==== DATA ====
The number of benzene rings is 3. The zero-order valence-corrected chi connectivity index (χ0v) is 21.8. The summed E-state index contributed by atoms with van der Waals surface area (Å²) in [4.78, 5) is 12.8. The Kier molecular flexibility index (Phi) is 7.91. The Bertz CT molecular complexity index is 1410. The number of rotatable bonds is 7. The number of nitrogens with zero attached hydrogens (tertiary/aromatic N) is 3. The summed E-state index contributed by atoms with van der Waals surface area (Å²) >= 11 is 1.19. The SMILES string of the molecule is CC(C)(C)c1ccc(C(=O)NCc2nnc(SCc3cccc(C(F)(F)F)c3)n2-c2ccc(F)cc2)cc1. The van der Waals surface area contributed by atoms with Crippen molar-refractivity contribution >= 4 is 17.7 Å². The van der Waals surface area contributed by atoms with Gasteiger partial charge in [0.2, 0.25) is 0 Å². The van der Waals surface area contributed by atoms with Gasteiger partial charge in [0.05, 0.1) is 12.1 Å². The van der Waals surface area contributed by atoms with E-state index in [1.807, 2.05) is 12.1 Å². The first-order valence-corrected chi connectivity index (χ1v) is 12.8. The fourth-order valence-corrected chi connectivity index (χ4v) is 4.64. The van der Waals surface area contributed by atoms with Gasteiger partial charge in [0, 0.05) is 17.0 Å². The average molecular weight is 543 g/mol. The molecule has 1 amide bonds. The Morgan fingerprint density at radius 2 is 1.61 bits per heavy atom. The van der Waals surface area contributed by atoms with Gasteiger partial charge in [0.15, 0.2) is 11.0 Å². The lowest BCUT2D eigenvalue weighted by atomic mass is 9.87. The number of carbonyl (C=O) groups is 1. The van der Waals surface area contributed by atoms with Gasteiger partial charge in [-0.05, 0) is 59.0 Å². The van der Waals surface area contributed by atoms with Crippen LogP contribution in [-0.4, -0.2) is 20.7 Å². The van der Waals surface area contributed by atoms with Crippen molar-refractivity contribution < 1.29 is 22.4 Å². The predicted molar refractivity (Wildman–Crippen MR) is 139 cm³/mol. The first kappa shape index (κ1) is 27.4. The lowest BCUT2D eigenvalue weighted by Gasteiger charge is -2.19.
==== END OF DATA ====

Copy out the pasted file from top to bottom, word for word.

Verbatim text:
The number of benzene rings is 3. The zero-order valence-corrected chi connectivity index (χ0v) is 21.8. The summed E-state index contributed by atoms with van der Waals surface area (Å²) in [4.78, 5) is 12.8. The Kier molecular flexibility index (Phi) is 7.91. The Bertz CT molecular complexity index is 1410. The number of rotatable bonds is 7. The number of nitrogens with zero attached hydrogens (tertiary/aromatic N) is 3. The summed E-state index contributed by atoms with van der Waals surface area (Å²) >= 11 is 1.19. The SMILES string of the molecule is CC(C)(C)c1ccc(C(=O)NCc2nnc(SCc3cccc(C(F)(F)F)c3)n2-c2ccc(F)cc2)cc1. The van der Waals surface area contributed by atoms with Crippen molar-refractivity contribution >= 4 is 17.7 Å². The van der Waals surface area contributed by atoms with Gasteiger partial charge in [0.2, 0.25) is 0 Å². The van der Waals surface area contributed by atoms with Gasteiger partial charge in [0.05, 0.1) is 12.1 Å². The van der Waals surface area contributed by atoms with E-state index in [1.807, 2.05) is 12.1 Å². The first-order valence-corrected chi connectivity index (χ1v) is 12.8. The fourth-order valence-corrected chi connectivity index (χ4v) is 4.64. The van der Waals surface area contributed by atoms with Gasteiger partial charge in [0, 0.05) is 17.0 Å². The average molecular weight is 543 g/mol. The molecule has 1 amide bonds. The Morgan fingerprint density at radius 2 is 1.61 bits per heavy atom. The van der Waals surface area contributed by atoms with Gasteiger partial charge in [0.15, 0.2) is 11.0 Å². The lowest BCUT2D eigenvalue weighted by atomic mass is 9.87. The number of carbonyl (C=O) groups is 1. The van der Waals surface area contributed by atoms with Gasteiger partial charge in [-0.05, 0) is 59.0 Å². The van der Waals surface area contributed by atoms with Crippen LogP contribution in [-0.4, -0.2) is 20.7 Å². The van der Waals surface area contributed by atoms with Crippen molar-refractivity contribution < 1.29 is 22.4 Å². The predicted molar refractivity (Wildman–Crippen MR) is 139 cm³/mol. The first kappa shape index (κ1) is 27.4. The lowest BCUT2D eigenvalue weighted by Gasteiger charge is -2.19.